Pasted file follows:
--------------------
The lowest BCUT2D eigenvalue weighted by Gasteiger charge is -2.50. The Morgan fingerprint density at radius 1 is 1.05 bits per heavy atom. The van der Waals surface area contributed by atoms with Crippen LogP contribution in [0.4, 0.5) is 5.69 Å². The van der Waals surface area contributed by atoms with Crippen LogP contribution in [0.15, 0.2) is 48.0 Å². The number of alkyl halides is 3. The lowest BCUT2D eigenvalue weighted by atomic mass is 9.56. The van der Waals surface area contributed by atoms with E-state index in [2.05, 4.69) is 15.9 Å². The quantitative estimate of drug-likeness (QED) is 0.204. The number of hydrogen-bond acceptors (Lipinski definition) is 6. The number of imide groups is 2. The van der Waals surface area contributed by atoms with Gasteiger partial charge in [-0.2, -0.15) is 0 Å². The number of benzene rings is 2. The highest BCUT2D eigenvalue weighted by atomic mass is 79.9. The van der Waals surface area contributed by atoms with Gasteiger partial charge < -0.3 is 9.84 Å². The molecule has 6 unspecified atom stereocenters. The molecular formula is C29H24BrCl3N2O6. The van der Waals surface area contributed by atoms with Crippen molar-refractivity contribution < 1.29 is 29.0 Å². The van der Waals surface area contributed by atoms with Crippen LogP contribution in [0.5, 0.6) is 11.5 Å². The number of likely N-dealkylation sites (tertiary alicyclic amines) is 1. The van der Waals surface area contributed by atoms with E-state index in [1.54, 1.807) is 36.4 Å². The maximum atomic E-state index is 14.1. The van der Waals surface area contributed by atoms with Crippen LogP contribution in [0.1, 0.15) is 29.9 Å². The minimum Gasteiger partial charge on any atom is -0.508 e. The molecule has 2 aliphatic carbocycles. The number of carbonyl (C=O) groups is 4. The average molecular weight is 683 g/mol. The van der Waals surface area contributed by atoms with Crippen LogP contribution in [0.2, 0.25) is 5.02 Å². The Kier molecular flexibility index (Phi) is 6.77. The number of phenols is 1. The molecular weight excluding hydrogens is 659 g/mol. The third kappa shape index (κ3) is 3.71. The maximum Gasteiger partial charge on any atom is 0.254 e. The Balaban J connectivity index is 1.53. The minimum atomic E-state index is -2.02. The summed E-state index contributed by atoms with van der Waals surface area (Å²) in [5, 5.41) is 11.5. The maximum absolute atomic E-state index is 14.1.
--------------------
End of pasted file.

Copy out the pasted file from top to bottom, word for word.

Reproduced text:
The lowest BCUT2D eigenvalue weighted by Gasteiger charge is -2.50. The Morgan fingerprint density at radius 1 is 1.05 bits per heavy atom. The van der Waals surface area contributed by atoms with Crippen LogP contribution in [0.4, 0.5) is 5.69 Å². The van der Waals surface area contributed by atoms with Crippen LogP contribution in [0.15, 0.2) is 48.0 Å². The number of alkyl halides is 3. The lowest BCUT2D eigenvalue weighted by atomic mass is 9.56. The van der Waals surface area contributed by atoms with E-state index in [2.05, 4.69) is 15.9 Å². The quantitative estimate of drug-likeness (QED) is 0.204. The number of hydrogen-bond acceptors (Lipinski definition) is 6. The number of imide groups is 2. The van der Waals surface area contributed by atoms with Gasteiger partial charge in [-0.2, -0.15) is 0 Å². The number of benzene rings is 2. The highest BCUT2D eigenvalue weighted by atomic mass is 79.9. The van der Waals surface area contributed by atoms with Gasteiger partial charge < -0.3 is 9.84 Å². The molecule has 6 unspecified atom stereocenters. The molecular formula is C29H24BrCl3N2O6. The van der Waals surface area contributed by atoms with Crippen molar-refractivity contribution < 1.29 is 29.0 Å². The van der Waals surface area contributed by atoms with Crippen LogP contribution in [0.5, 0.6) is 11.5 Å². The number of likely N-dealkylation sites (tertiary alicyclic amines) is 1. The van der Waals surface area contributed by atoms with E-state index in [1.54, 1.807) is 36.4 Å². The maximum atomic E-state index is 14.1. The van der Waals surface area contributed by atoms with Crippen LogP contribution in [0.1, 0.15) is 29.9 Å². The minimum Gasteiger partial charge on any atom is -0.508 e. The molecule has 2 aliphatic carbocycles. The number of carbonyl (C=O) groups is 4. The average molecular weight is 683 g/mol. The van der Waals surface area contributed by atoms with Crippen LogP contribution in [0.2, 0.25) is 5.02 Å². The Kier molecular flexibility index (Phi) is 6.77. The number of phenols is 1. The molecular weight excluding hydrogens is 659 g/mol. The third kappa shape index (κ3) is 3.71. The maximum Gasteiger partial charge on any atom is 0.254 e. The Balaban J connectivity index is 1.53. The minimum atomic E-state index is -2.02. The summed E-state index contributed by atoms with van der Waals surface area (Å²) in [5, 5.41) is 11.5. The maximum absolute atomic E-state index is 14.1.